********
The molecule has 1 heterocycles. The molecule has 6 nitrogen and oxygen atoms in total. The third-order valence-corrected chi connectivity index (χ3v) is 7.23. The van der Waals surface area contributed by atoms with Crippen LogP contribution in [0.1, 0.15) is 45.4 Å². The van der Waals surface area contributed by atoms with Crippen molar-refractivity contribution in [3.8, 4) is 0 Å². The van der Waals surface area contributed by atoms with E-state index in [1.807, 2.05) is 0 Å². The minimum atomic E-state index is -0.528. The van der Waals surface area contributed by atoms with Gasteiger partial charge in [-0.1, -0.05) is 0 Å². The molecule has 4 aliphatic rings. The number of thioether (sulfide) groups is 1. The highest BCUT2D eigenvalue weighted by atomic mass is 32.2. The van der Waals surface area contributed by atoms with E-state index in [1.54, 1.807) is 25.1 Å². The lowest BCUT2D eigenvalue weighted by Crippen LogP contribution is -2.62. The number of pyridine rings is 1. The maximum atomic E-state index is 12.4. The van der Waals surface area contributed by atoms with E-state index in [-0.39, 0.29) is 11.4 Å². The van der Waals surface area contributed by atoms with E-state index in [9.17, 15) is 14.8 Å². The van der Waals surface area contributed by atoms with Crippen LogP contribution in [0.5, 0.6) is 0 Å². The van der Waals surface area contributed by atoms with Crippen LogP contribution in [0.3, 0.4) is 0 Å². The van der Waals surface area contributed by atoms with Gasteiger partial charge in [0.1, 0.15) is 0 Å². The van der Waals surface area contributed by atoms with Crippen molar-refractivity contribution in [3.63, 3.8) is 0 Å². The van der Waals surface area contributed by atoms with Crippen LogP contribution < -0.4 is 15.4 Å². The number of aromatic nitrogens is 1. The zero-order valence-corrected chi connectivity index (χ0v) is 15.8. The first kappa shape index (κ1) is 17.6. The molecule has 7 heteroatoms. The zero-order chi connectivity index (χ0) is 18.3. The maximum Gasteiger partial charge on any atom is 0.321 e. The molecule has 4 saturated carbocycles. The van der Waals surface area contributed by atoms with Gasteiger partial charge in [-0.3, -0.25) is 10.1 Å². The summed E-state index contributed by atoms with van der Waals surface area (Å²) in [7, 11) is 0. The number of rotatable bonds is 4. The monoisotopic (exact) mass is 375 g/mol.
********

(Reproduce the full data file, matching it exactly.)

The molecule has 1 heterocycles. The molecule has 6 nitrogen and oxygen atoms in total. The third-order valence-corrected chi connectivity index (χ3v) is 7.23. The van der Waals surface area contributed by atoms with Crippen LogP contribution in [0.1, 0.15) is 45.4 Å². The van der Waals surface area contributed by atoms with Crippen molar-refractivity contribution in [3.8, 4) is 0 Å². The van der Waals surface area contributed by atoms with E-state index in [1.807, 2.05) is 0 Å². The minimum atomic E-state index is -0.528. The van der Waals surface area contributed by atoms with Gasteiger partial charge in [-0.1, -0.05) is 0 Å². The molecule has 4 aliphatic rings. The number of thioether (sulfide) groups is 1. The highest BCUT2D eigenvalue weighted by atomic mass is 32.2. The van der Waals surface area contributed by atoms with E-state index in [1.54, 1.807) is 25.1 Å². The lowest BCUT2D eigenvalue weighted by Crippen LogP contribution is -2.62. The number of pyridine rings is 1. The maximum atomic E-state index is 12.4. The van der Waals surface area contributed by atoms with E-state index in [-0.39, 0.29) is 11.4 Å². The van der Waals surface area contributed by atoms with E-state index in [9.17, 15) is 14.8 Å². The van der Waals surface area contributed by atoms with Crippen LogP contribution in [0.5, 0.6) is 0 Å². The van der Waals surface area contributed by atoms with Crippen LogP contribution in [0.3, 0.4) is 0 Å². The van der Waals surface area contributed by atoms with Gasteiger partial charge in [0.1, 0.15) is 0 Å². The van der Waals surface area contributed by atoms with Crippen molar-refractivity contribution in [3.63, 3.8) is 0 Å². The van der Waals surface area contributed by atoms with Crippen LogP contribution < -0.4 is 15.4 Å². The number of aromatic nitrogens is 1. The zero-order valence-corrected chi connectivity index (χ0v) is 15.8. The first kappa shape index (κ1) is 17.6. The molecule has 7 heteroatoms. The zero-order chi connectivity index (χ0) is 18.3. The maximum Gasteiger partial charge on any atom is 0.321 e. The molecule has 4 saturated carbocycles. The van der Waals surface area contributed by atoms with Gasteiger partial charge in [-0.3, -0.25) is 10.1 Å². The summed E-state index contributed by atoms with van der Waals surface area (Å²) in [7, 11) is 0. The number of rotatable bonds is 4. The monoisotopic (exact) mass is 375 g/mol.